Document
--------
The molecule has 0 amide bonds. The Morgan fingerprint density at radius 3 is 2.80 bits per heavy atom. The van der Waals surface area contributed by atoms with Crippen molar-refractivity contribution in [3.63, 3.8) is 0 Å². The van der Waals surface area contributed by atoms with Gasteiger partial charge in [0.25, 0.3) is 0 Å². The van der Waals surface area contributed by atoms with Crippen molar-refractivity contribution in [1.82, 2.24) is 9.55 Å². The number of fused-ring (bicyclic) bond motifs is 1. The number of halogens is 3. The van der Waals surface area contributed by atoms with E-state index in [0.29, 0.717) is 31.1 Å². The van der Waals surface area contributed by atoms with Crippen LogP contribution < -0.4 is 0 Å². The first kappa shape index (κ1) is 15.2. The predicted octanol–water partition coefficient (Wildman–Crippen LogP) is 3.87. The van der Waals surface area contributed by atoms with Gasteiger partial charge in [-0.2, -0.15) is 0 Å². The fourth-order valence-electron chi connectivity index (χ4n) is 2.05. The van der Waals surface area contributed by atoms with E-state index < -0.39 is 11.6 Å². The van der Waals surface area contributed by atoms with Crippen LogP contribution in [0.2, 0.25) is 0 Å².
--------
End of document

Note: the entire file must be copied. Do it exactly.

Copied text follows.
The molecule has 0 amide bonds. The Morgan fingerprint density at radius 3 is 2.80 bits per heavy atom. The van der Waals surface area contributed by atoms with Crippen molar-refractivity contribution in [3.63, 3.8) is 0 Å². The van der Waals surface area contributed by atoms with Gasteiger partial charge in [0.25, 0.3) is 0 Å². The van der Waals surface area contributed by atoms with Crippen molar-refractivity contribution in [1.82, 2.24) is 9.55 Å². The number of fused-ring (bicyclic) bond motifs is 1. The number of halogens is 3. The van der Waals surface area contributed by atoms with E-state index in [0.29, 0.717) is 31.1 Å². The van der Waals surface area contributed by atoms with Crippen LogP contribution < -0.4 is 0 Å². The first kappa shape index (κ1) is 15.2. The predicted octanol–water partition coefficient (Wildman–Crippen LogP) is 3.87. The van der Waals surface area contributed by atoms with Gasteiger partial charge in [-0.2, -0.15) is 0 Å². The fourth-order valence-electron chi connectivity index (χ4n) is 2.05. The van der Waals surface area contributed by atoms with E-state index < -0.39 is 11.6 Å². The van der Waals surface area contributed by atoms with Crippen LogP contribution in [0.2, 0.25) is 0 Å².